Please use this identifier to cite or link to this item: https://doi.org/10.1016/j.biocon.2004.07.023
Title: Land use and conservation value for forest birds in Central Sulawesi (Indonesia)
Authors: Sodhi, N.S. 
Koh, L.P. 
Prawiradilaga, D.M.
Darjono
Tinulele, I.
Putra, D.D.
Tong Tan, T.H.
Keywords: Degraded habitats
Reconciliation
Resilience
Southeast Asia
Tropical rainforest
Issue Date: Apr-2005
Citation: Sodhi, N.S., Koh, L.P., Prawiradilaga, D.M., Darjono, Tinulele, I., Putra, D.D., Tong Tan, T.H. (2005-04). Land use and conservation value for forest birds in Central Sulawesi (Indonesia). Biological Conservation 122 (4) : 547-558. ScholarBank@NUS Repository. https://doi.org/10.1016/j.biocon.2004.07.023
Abstract: Unprecedented deforestation is currently underway in Southeast Asia. Since this trend is likely to continue, it is critical to determine the value of human-modified habitats (e.g., mixed-rural habitat) for conserving the regional native forest avifauna. The impacts of ongoing deforestation on the highly endemic avifauna (33%) of Sulawesi (Indonesia) are poorly understood. We sampled birds in primary and secondary forests in the Lore Lindu National Park in central Sulawesi, as well as the surrounding plantation and mixed-rural habitats. Species richness, species density and population density of forest birds showed a consistent decreasing trend in the following order: primary forests > secondary forests > mixed-rural habitat > plantations. Although primary forests contained the highest proportion (85%) of a total of 34 forest species recorded from our point count surveys, 40-yr old secondary forests and the mixed-rural habitat showed high conservation potential, containing 82% and 76% of the forest species, respectively. Plantations recorded only 32% of the forest bird species. Fifteen forest species had the highest abundance in primary forests, while two species had higher abundance outside primary forests. Our simulations revealed that all forest birds that were sensitive to native tree cover could be found in areas with at least 20% continuous native tree cover. Our study shows that although primary forests have the highest conservation value for forest avifauna, the potential of degraded habitats, such as secondary forests and the mixed-rural habitat, for conserving forest species can be enhanced with appropriate land use and management decisions. © 2004 Elsevier Ltd. All rights reserved.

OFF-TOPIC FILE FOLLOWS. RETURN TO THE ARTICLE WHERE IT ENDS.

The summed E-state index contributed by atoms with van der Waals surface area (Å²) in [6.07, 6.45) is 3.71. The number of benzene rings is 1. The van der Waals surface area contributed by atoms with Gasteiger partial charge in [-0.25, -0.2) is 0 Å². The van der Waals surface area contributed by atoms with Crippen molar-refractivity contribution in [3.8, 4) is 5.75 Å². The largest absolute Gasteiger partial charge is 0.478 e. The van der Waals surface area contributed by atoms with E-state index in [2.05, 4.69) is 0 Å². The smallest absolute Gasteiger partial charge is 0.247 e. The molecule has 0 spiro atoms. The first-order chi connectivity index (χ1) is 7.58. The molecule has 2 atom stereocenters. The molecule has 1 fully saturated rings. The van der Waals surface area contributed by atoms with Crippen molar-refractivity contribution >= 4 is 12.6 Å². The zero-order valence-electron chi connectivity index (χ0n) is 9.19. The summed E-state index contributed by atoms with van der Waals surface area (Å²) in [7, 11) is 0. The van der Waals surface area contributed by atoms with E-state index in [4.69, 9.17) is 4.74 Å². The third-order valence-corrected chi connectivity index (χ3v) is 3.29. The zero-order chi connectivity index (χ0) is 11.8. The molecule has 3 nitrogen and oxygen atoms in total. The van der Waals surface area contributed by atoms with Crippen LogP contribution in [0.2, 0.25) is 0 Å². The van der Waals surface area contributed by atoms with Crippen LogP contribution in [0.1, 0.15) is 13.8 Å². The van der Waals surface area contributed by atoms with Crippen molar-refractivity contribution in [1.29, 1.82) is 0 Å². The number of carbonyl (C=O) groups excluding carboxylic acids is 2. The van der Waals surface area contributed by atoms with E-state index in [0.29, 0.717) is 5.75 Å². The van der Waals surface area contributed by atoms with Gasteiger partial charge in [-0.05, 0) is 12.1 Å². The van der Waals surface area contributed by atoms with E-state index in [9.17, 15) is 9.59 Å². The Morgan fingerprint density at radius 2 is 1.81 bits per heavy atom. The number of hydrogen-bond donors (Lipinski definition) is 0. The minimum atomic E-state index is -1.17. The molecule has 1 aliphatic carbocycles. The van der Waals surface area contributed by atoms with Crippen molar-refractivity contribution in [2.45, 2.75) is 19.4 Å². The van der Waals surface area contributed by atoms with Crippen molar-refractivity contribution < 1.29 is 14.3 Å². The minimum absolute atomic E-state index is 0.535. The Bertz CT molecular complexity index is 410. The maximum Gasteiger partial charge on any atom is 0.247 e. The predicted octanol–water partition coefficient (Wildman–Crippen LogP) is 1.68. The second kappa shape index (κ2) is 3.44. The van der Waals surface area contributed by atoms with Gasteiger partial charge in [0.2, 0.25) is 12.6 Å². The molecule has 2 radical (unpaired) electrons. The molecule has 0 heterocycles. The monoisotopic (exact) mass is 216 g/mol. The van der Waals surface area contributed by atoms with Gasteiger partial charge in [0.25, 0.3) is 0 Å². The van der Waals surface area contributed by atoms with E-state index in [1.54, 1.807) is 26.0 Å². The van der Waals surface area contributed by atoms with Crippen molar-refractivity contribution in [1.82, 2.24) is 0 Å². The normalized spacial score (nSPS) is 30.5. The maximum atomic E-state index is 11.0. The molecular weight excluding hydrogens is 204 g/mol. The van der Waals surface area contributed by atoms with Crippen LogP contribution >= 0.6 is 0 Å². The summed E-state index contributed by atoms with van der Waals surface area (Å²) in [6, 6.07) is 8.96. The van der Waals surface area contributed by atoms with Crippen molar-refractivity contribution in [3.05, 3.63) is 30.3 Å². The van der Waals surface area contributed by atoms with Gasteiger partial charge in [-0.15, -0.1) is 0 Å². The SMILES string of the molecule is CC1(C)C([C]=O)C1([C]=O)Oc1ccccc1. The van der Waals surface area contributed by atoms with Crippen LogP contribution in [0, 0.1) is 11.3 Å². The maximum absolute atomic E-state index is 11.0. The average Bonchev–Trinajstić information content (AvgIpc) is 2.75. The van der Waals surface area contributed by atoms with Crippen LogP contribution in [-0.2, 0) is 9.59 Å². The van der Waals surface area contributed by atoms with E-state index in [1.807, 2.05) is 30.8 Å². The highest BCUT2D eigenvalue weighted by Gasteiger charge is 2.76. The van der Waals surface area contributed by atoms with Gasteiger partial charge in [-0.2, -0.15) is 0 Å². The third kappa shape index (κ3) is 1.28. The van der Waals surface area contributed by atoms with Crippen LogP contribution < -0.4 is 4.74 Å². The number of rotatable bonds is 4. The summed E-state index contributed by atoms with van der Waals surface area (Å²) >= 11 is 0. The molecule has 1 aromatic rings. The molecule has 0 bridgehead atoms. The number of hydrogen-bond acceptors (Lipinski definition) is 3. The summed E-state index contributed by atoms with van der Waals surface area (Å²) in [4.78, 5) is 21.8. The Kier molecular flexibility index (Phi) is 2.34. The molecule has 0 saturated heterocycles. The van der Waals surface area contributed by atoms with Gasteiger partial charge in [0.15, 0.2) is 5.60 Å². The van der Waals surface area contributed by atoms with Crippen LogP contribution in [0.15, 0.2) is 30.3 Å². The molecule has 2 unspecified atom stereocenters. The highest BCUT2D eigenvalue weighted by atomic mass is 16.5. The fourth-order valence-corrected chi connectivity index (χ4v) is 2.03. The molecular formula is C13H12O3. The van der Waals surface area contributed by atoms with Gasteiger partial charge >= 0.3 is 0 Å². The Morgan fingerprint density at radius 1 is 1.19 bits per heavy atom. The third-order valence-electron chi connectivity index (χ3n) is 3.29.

Source Title: Biological Conservation
URI: http://scholarbank.nus.edu.sg/handle/10635/101007
ISSN: 00063207
DOI: 10.1016/j.biocon.2004.07.023
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